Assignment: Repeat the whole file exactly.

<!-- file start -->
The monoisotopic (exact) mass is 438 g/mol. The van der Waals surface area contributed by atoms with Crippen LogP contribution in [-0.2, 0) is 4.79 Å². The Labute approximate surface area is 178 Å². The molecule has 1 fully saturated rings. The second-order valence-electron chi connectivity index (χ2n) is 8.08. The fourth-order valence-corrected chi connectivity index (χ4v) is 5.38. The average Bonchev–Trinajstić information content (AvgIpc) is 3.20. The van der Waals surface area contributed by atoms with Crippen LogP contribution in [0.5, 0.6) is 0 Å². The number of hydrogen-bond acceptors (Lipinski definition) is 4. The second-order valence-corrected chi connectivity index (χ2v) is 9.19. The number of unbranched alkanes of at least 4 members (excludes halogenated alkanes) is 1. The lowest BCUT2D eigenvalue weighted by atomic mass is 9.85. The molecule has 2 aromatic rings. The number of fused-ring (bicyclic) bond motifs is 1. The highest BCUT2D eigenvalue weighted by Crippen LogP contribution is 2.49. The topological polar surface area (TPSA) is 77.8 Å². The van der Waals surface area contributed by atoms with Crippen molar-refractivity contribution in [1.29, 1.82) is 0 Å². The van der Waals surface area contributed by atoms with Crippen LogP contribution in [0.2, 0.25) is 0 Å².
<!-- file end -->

The monoisotopic (exact) mass is 438 g/mol. The van der Waals surface area contributed by atoms with Crippen LogP contribution in [-0.2, 0) is 4.79 Å². The Labute approximate surface area is 178 Å². The molecule has 1 fully saturated rings. The second-order valence-electron chi connectivity index (χ2n) is 8.08. The fourth-order valence-corrected chi connectivity index (χ4v) is 5.38. The average Bonchev–Trinajstić information content (AvgIpc) is 3.20. The van der Waals surface area contributed by atoms with Crippen LogP contribution in [0.5, 0.6) is 0 Å². The number of hydrogen-bond acceptors (Lipinski definition) is 4. The second-order valence-corrected chi connectivity index (χ2v) is 9.19. The number of unbranched alkanes of at least 4 members (excludes halogenated alkanes) is 1. The lowest BCUT2D eigenvalue weighted by atomic mass is 9.85. The molecule has 2 aromatic rings. The number of fused-ring (bicyclic) bond motifs is 1. The highest BCUT2D eigenvalue weighted by Crippen LogP contribution is 2.49. The topological polar surface area (TPSA) is 77.8 Å². The van der Waals surface area contributed by atoms with Crippen molar-refractivity contribution in [1.29, 1.82) is 0 Å². The van der Waals surface area contributed by atoms with Crippen LogP contribution in [0.2, 0.25) is 0 Å².